MRAM-Info: the MRAM experts

MRAM-Info is a news hub and knowledge center born out of keen interest in MRAM memory technologies.

MRAM is a next-generation memory technology, based on electron spin rather then its charge. Often referred to as the "holy-grail of memory", MRAM is fast, high-density and non-volatile and can replace all kinds of memories used today in a single chip.

Recent MRAM News

Numem to supply its STT-MRAM to a NASA AI core project

High-performance STT-MRAM developer Numem announced that it has been selected for a NASA AI project, for which the company will supply its Numem NuRAM MRAM-based Memory. Numem says its memory enables a 2-3x smaller memory area and 20x to 50x lower standby power compared to SRAM.

The project, titled “DNN Radiation Hardened Co-processor as companion chip to NASA’s upcoming High-Performance Spaceflight Computing Processor” will develop a reconfigurable DNN Engine with multiple compute units which can support a wide range of DNN models and frame rates.

Superlattice and half-metallic magnets used to developed SS-MRAM, an ultra-high performance MRAM device

Researchers from the National Taiwan University developed an ultra-high performance MTJ, using a superlattice barrier and half-metallic magnets. The so-called superlattice-MTJ can be the basis of a new class of STT-MRAM (which the researcher call SS-MRAM) that achieves ultra-low power RA and write operations, high writing speed and unlimited endurance.

Geometric structure of a three-cell superlattice MTJ (National Taiwan University)

SS-MRAM adopts a superlattice barrier that replaces the MgO layer used in common STT-MRAM. The MgO layer is unstable and also suffers from a very large RA which results in high power consumption for writing operations. The superlattice has higher spin polarization than MgO and so the SS-MARM can provides not only ultra-high MR ratio but also ultra-low RA for high-speed and low power writing.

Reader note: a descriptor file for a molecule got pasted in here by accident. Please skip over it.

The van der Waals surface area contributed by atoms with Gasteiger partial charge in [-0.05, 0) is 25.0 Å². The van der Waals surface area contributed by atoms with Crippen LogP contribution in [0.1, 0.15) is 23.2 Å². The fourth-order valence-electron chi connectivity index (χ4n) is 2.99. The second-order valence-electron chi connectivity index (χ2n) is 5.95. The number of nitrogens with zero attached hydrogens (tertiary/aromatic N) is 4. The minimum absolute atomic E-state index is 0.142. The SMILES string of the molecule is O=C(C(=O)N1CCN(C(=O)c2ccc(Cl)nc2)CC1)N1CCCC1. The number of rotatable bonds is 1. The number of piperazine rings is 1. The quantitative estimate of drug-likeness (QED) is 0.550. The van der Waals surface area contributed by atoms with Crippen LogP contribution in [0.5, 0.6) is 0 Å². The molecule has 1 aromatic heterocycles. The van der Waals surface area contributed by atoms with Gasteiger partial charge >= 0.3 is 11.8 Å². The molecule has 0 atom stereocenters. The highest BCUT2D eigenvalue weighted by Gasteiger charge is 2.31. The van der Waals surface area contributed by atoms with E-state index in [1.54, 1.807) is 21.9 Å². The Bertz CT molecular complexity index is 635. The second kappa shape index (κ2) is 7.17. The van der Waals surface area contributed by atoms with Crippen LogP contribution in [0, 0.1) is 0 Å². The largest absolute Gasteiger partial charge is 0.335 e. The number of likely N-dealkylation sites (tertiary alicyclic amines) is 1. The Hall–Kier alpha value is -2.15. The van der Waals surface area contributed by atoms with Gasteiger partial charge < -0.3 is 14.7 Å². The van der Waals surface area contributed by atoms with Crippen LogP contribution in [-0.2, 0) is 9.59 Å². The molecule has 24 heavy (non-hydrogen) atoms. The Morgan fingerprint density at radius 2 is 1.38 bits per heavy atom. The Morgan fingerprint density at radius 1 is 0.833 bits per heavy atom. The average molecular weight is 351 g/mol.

Avalanache Technology's Serial P-SRAM STT-MRAM memory devices are now shipping

pMTJ STT-MRAM developer Avalanche Technology announced that its new industrial-grade Serial (SPI) P-SRAM (Persistent SRAM) memory devices are now available. The Serial (SPI) memory devices are designed to be drop-in replacements to Cypress F-RAM and Everspin Toggle MRAM memory products.

Avalanche pMTJ STT-MRAM P-SRAM Serial QSPI Evaluation Kit photo

The Series (SPI) series supports up to 50MHz clock rate in 1Mb and 4Mb density options, in two packages - 8-pin SOIC and 8-pin WSON. These use Avalanche's 40nm pMTJ STT-MRAM chips.

NTHU researchers discover that a thin film of platinum can enable faster and more efficient MRAM

A team of researchers from the National Tsing Hua University (NTHU) in Taiwan have discovered that by adding a layer of platinum only a few nanometers thick, one can switch the pinned magnetic moments at MRAM cells at will. This was never achieved before, and can lead to faster and more efficient MRAM devices.

The platinum layer is placed between the two layers of the MRAM device - the upper layer, a freely flipping magnet used for data computation and the bottom layer that consists of a fixed magnet, responsible for data storage. Due to spin-orbit interactions, the electric current drives the collective motion of electron spins first. The spin current then switches the pinned magnetic moment effectively and precisely.

SOT-MRAM developer Antaios raises $11 million

SOT-MRAM developer Antaios raised $11 million from VCs and Applied Ventures, to accelerate its next-generation memory development and develop new strategic partnerships.

SOT-MRAM vs STT-MRAM bitcell

SOT-MRAM devices feature switching of the free magnetic layer done by injecting an in-plane current in an adjacent SOT layer, unlike STT-MRAM where the current is injected perpendicularly into the magnetic tunnel junction and the read and write operation is performed through the same path.

New four-state MTJ architecture may lead to multi-level MRAM

An international team of researchers led by Israel's Bar Ilan University have developed a new type of MTJ that has four resistance states. The researchers also demonstrated how it is possible to switch between these four different states using spin currents.

The four-state design uses a structure that is in the form of two crossing ellipses instead of one of the standard magnetic layers of the MTJ. Such a design could be used to create multi-level MRAM which stores data more densely compared to current MRAM memories which only have two states in each MTJ.